It’s hard to avoid sustainability buzzwords in everything we purchase these days, and travel is no exception. Here Holly Tuppen, author of Sustainable Travel: The essential guide to positive impact adventures, outlines how we can sort the genuine changemakers from the greenwashers and inspires us with five top eco holiday picks.
Despite common misconceptions, sustainable travel isn’t one genre or a set of criteria. Instead, it’s a mindset that we can apply to any experience, whether looking for utter isolation on a tropical island or delving into the counterculture of an up-and-coming city. In everything we see, do, buy, and book when it comes to travel, our impact on people and places needs to be a positive one. This doesn’t mean sacrificing fun or luxury, because having a positive impact comes in all shapes and sizes. What it does mean is supporting businesses and people that are putting communities first, empowering the marginalised, protecting ecosystems and biodiversity, and making sure your travel pennies are contributing to a better, fairer, and greener planet. Below, five holidays that check these boxes while being incredibly fun, too.
Nikoi Island, Indonesia
Not all private island retreats are equal when it comes to greenwashing versus sustainable practices, but this 15-hectare pocket of rainforest, sand, and reef reachable by ferry and taxi from Singapore is a true sustainable champion. As a member of The Long Run, much of Nikoi’s business strategy revolves around the 4Cs — a holistic balance of Commerce, Community, Conservation, and Culture. Fifteen beachfront lodges were built using local materials, labour and techniques, and are designed to reduce energy-guzzling needs such as air conditioning. While creating the property, the owners challenged conventional thinking about waste, water and energy and share these innovative approaches with the community. For example, the island is zero waste, employs 250 local people, has a fixed menu to reduce food waste, and 90 percent of ingredients come from its seven-hectare permaculture farm or nearby markets.
Self-powered adventure, Costa Rica
One way to travel more sustainably is to pick destinations pioneering green energy, sustainable tourism policies, and nature preservation. One of the world leaders in all three is Costa Rica, where over six percent of the world’s biodiversity is crammed between the wild Pacific and the dazzling Caribbean Sea. More than 98 percent of its energy is renewable, and forest covers 53 percent of land following considerable efforts to reverse deforestation. A thrilling and low-carbon way to explore Costa Rica’s cloud forest, mountain villages, and virgin rainforest is Much Better Adventures’ self-powered 250km adventure from coast to coast. After waving goodbye to motorised power in the quiet fishing village of Quepos on the Pacific Coast, a group of ten or so eager adventurers’ hike, cycle, raft, and kayak up and over the continental divide to Freetown and the Caribbean coast, camping along the way.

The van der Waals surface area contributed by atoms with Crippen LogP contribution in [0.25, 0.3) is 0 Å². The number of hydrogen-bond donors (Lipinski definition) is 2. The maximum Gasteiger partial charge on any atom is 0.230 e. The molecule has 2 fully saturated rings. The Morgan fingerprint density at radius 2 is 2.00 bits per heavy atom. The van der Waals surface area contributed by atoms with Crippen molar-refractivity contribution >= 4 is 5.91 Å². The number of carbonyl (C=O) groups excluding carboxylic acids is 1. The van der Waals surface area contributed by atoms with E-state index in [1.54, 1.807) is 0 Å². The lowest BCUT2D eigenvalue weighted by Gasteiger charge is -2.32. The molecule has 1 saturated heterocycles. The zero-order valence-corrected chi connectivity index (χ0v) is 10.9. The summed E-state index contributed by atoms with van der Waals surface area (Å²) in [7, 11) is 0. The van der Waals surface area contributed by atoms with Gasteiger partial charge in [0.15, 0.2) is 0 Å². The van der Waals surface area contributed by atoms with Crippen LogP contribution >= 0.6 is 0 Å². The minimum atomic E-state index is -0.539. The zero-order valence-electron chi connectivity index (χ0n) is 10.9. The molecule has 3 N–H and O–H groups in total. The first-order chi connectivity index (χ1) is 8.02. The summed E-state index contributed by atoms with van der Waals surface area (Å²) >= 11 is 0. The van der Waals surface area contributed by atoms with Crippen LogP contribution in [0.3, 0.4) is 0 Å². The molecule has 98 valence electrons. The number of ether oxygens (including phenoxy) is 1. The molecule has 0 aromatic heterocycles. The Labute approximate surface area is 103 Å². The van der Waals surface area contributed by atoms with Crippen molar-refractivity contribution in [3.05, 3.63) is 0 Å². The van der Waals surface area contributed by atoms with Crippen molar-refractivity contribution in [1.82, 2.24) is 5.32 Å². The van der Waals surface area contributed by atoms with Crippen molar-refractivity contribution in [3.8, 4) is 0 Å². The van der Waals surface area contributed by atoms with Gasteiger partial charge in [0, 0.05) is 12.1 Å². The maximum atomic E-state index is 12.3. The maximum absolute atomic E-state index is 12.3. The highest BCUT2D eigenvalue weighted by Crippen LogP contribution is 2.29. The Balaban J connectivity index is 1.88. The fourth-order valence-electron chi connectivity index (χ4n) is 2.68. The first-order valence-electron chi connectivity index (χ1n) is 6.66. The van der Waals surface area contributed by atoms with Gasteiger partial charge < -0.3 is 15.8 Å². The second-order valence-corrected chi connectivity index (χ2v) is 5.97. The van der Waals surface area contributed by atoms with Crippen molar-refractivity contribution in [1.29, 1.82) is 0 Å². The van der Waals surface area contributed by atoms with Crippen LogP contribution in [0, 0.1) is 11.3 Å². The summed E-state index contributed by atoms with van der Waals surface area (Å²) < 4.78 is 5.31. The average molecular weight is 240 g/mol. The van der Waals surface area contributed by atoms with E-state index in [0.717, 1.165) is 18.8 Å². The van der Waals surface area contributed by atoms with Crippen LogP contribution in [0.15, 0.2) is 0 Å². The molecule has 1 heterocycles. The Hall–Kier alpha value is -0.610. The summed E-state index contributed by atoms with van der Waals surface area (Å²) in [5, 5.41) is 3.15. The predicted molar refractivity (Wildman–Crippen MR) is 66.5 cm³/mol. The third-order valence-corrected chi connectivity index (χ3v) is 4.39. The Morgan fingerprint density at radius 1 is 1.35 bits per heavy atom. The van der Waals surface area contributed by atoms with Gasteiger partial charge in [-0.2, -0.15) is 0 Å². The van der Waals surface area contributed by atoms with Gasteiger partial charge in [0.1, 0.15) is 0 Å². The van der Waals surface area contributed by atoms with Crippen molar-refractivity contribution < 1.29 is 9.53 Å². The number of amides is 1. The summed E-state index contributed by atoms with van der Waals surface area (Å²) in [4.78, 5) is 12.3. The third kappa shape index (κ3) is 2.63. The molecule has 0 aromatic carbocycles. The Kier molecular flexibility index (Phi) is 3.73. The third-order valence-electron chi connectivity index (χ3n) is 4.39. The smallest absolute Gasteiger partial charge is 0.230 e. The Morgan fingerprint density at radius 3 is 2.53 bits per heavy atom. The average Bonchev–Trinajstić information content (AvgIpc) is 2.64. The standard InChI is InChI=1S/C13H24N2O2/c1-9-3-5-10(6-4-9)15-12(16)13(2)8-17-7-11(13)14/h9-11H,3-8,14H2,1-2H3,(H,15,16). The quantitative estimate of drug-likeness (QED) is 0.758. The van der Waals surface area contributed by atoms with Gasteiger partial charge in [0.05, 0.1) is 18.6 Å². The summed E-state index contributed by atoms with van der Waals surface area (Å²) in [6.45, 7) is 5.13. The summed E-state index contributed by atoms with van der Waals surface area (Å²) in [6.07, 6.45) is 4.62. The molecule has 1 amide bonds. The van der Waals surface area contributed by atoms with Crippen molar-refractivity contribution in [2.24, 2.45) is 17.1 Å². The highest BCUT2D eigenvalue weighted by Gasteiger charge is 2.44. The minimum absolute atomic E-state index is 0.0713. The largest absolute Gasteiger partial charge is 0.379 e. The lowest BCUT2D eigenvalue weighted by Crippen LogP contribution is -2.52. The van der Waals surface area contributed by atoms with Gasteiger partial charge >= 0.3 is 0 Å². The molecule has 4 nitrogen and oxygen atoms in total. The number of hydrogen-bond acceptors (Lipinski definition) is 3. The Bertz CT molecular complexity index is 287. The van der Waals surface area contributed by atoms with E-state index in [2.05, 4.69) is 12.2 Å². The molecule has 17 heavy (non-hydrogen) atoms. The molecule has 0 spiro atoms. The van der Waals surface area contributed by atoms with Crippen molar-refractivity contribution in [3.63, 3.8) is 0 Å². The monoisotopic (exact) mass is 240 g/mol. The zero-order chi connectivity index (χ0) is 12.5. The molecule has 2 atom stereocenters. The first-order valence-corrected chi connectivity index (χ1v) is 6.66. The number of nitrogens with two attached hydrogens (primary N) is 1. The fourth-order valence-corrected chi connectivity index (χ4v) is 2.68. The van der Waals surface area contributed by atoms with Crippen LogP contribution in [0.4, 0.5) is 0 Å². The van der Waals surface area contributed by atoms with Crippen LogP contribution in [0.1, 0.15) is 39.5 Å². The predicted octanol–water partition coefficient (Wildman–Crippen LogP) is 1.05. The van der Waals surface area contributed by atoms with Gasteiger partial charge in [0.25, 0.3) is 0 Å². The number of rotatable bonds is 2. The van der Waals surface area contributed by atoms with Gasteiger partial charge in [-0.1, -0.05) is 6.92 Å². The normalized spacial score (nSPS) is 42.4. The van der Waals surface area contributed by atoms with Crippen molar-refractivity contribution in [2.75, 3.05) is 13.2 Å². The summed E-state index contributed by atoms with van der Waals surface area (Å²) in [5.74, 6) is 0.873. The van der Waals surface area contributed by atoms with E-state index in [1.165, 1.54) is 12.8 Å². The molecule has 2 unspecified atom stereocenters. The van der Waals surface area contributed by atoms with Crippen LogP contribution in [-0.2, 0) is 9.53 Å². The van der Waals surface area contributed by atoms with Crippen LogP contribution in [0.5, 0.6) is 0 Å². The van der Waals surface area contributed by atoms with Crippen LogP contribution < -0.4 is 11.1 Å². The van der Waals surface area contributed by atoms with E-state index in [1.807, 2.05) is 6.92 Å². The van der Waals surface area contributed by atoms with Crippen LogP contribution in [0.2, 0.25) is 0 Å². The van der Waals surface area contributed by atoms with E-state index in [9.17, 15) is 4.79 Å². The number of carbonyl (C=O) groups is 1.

The Green House, Bournemouth
The eco commitment of this grand, 32-bedroom villa hotel in England’s fun-filled seaside town of Bournemouth has impressed for over ten years. As the name suggests, its comprehensive list of sustainability initiatives is very much part of the appeal and experience and proof that going green can be synonymous with boutique splendour. Carpets are 100% wool and locally made, energy comes from the combined heat and power unit, solar panels heat the water, furniture is made with timber sourced from storm-fallen trees, and even the wallpaper is Forest Stewardship Council certified. What comes into the hotel is as important as what goes out; a strict waste policy ensures that everything is dealt with responsibly, even kitchen oil is recycled into fuel. However, perhaps most appealing is how fiercely it supports local suppliers. The bar and restaurant has a ‘Port to Plate’ in 24 hours seafood policy, a published list of suppliers, and top marks from the Sustainable Restaurant Association.
Rewilding Retreat, Scotland
“Despite its beauty and drama, Scotland has become a nature-depleted nation… It doesn’t have to be this way” rewilding tour operator Scotland: The Big Picture tells us. Worldwide, species are dying at 1000 times their natural rate due to extractive industries like large scale farming, mining, or urban sprawl. Supporting the rewilding or protection of nature is one of the best ways we can help to solve the planet’s environmental crises while travelling. This could be by staying at a lodge where funds go to conservation efforts, or a more active option is to join a Rewilding Retreat to learn more about the movement and get stuck in. Scotland: The Big Picture runs about ten trips a year to different regions of Scotland, from searching for white-tailed eagles and otters on the Isle of Mull to getting up close with Scottish wildcats on the impressive 23,000-acre Alladale Reserve.
Rail and Sail to Corsica, France
Flying is the single most carbon-intensive thing we can do as individuals, so going flight-free is a big win when it comes to sustainable travel. It also comes with the added benefits of slow travel. The journey becomes as enjoyable as the destination providing a more intimate understanding of a little chunk of the globe. A tour operator that understands this ethos better than most is By Way, which organises bespoke and fixed flight-free itineraries across the UK and Europe. New for 2021 is the island of Corsica, famed for rustic French charm, white sand beaches, and one of the world’s most challenging walking routes – the GR20. All reachable by rail and sail via Nice and an overnight ferry.